Gap succession and dynamics in eastern hemlock (Tsuga canadensis) dominated old-growth forest communities at Wachusett Mountain, Massachusetts

Torres, Diane E.
Peter Palmiotto, PhD
Department of Environmental Studies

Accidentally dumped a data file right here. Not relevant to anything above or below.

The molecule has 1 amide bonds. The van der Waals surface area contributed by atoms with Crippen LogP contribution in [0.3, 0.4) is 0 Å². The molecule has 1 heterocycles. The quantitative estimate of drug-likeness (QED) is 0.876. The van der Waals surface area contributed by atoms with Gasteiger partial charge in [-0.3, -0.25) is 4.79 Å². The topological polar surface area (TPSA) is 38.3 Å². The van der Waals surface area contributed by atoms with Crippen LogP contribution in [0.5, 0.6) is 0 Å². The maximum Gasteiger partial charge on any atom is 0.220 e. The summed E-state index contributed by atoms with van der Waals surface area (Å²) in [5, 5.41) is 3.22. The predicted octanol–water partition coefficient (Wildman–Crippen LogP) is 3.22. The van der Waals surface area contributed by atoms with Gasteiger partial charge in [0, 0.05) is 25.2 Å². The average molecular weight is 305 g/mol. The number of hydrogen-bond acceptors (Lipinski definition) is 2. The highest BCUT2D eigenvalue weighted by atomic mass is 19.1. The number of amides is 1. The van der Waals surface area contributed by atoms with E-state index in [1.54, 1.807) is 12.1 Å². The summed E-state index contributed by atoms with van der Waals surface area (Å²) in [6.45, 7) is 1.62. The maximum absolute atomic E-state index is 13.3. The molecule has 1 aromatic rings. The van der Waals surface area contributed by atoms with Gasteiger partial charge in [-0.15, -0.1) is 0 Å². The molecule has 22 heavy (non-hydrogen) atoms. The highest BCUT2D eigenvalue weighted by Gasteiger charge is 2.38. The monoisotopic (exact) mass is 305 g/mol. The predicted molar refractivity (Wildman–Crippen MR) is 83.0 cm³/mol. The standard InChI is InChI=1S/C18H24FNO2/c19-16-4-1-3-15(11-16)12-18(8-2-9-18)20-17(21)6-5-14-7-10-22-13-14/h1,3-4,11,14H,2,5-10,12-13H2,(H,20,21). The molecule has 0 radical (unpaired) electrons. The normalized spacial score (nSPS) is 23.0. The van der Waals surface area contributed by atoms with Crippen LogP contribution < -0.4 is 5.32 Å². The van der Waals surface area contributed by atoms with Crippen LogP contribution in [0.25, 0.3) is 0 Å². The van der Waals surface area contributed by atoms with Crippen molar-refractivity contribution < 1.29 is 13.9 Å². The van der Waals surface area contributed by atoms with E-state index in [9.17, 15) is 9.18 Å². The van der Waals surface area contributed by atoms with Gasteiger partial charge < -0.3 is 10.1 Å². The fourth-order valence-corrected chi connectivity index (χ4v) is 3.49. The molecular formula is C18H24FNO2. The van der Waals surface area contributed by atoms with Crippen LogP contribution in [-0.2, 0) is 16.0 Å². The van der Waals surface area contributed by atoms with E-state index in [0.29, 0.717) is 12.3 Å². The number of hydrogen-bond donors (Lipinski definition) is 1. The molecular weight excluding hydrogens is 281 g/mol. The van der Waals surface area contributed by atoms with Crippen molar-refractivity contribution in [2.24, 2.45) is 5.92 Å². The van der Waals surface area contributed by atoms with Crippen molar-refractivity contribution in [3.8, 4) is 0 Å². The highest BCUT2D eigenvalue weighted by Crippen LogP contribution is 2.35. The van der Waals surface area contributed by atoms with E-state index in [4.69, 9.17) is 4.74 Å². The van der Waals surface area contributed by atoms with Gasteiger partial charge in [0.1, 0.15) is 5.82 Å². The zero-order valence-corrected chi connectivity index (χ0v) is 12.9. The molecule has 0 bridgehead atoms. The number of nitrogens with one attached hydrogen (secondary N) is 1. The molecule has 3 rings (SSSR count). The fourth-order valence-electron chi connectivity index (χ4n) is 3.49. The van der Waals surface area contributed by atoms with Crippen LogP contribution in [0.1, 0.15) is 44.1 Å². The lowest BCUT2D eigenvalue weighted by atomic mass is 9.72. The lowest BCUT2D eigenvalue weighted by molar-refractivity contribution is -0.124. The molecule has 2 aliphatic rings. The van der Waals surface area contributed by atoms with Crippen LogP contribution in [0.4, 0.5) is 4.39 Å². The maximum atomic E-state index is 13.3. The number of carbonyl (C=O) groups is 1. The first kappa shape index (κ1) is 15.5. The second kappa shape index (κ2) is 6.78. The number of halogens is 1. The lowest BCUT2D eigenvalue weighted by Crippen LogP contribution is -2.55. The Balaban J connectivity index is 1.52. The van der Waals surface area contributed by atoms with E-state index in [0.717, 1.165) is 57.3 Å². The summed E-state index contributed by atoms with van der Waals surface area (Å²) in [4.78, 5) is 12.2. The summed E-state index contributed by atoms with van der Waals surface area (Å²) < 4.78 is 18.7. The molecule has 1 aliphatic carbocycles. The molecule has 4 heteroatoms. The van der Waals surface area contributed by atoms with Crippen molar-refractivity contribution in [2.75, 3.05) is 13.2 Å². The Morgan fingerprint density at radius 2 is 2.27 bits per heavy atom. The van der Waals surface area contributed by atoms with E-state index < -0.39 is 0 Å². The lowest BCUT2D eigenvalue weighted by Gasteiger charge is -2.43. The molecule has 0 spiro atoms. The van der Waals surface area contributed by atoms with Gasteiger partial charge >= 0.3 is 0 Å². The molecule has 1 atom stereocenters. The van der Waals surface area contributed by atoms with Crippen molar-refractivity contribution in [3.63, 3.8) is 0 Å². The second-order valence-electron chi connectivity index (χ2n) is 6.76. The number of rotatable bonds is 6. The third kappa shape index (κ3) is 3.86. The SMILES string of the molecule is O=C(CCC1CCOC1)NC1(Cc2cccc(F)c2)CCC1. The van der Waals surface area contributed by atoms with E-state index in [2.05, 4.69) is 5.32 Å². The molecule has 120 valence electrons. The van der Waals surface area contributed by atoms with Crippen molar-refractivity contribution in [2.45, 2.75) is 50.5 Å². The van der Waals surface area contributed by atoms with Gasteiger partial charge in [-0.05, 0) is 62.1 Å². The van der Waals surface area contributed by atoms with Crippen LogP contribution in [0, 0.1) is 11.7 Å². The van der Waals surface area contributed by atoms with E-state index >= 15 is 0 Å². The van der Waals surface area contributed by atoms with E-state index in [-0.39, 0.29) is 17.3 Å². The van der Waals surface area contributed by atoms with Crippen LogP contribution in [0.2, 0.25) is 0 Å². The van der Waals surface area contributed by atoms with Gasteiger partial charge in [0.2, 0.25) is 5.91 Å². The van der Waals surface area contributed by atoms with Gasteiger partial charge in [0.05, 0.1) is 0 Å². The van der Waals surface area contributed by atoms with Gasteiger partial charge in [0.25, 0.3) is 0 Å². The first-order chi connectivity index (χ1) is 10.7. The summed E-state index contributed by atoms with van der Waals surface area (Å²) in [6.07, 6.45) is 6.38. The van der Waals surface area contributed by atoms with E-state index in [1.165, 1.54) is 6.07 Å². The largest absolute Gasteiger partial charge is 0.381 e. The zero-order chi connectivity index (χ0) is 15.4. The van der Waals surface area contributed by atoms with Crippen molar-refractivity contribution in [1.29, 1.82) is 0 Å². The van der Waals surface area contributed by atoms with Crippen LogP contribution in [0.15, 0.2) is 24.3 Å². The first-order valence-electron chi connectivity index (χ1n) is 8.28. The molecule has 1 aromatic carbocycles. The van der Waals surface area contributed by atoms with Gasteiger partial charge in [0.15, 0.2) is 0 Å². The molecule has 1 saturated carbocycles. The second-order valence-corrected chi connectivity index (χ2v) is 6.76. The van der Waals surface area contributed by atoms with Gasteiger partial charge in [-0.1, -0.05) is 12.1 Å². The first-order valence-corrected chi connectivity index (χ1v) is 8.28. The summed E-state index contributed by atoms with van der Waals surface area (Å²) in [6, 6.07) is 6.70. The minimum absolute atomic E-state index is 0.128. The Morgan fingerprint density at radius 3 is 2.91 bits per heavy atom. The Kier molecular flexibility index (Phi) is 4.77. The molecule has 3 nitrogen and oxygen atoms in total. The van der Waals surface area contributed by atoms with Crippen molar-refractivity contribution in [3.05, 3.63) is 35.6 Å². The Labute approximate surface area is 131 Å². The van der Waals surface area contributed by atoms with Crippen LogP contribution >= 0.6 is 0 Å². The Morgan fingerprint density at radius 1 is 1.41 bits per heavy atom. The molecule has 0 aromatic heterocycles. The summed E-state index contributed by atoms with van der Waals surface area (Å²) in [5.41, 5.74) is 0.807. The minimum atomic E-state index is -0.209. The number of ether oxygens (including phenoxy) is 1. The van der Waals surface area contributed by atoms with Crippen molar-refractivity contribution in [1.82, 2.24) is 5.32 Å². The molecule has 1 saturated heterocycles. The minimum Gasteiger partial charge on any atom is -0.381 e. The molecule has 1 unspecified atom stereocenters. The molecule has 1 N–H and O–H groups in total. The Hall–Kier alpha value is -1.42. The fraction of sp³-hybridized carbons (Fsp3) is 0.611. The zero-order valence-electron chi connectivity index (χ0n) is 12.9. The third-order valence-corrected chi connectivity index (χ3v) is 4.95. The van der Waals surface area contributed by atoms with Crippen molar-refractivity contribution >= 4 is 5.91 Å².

Old growth forests in the eastern United States are rare and are therefore highly valued as legacies of the past. They are typically fragmented and surrounded by early to mid-successional forests. Historically these forests have been priorities for conservation and are valued for scientific study. More recently old-growth forests have become key components in broad-scale conservations efforts and there currently is a push to restore old-growth characteristics to existing forests as a means to protect species diversity. One of the more recently discovered old-growth forests in on Wachusett Mountain, Massachusetts. Several communities there are dominated by eastern hemlock, making it especially vulberable to an infestation of the hemlock wooly adelgid (HWA: Adelges tsugae Annand), an aphid-like insect that dwells exclusively on eastern hemlock in the Northeast and causes eventual mortality. Thus, this study of old-growth forest dynamics by characterizing primary gapmakers and determining potential post-gap vegetative succession. Thirty-six gaps were randomly selected from 166 existing gaps within four eastern hemlock dominated old-growth forest communities. Gap sizes ranged from 75 to 150 m² with a mean of 97.8 m². Single-tree gaps were the most common type of gap and they consisted of 70% softwood and 30% hardwood species. Basal area of tree species surrounding these gaps indicated that the dominant canopy species was eastern hemlock with a basal area of 26.4 m²ha-1. Eastern hemlock was likely to remain dominant unless a major disturbance occurred. If there were to be a major disturbance, black birch (Betula lenta L.), red maple (Acer rubrum L) or northern red oak (Quercus rubra L) would be the most likely species to replace the hemlock. Of these species, black birch has been known to profit the most from the demise and decline of eastern hemlock partly because it thrives in increased light created by thinning hemlock crowns. Striped maple (Acer pensylvanicum L.) dominated sapling densities and red maple (Acer rubrum L.) dominated seedling densities in gaps. Neither species would likely become dominant in the canopy due to growth habit and poor ability to compete for light. This information on old-growth forest gap dynamics provides an understanding of gapmaker characteristics was well as potential vegetative succession following a major disturbance event such as HWA infestation. This knowledge will support the conservation of old-growth forests by providing baseline information on gap characteristics that can be used in efforts to restore old-growth characteristics to our current forests for the protection of native species and species diversity.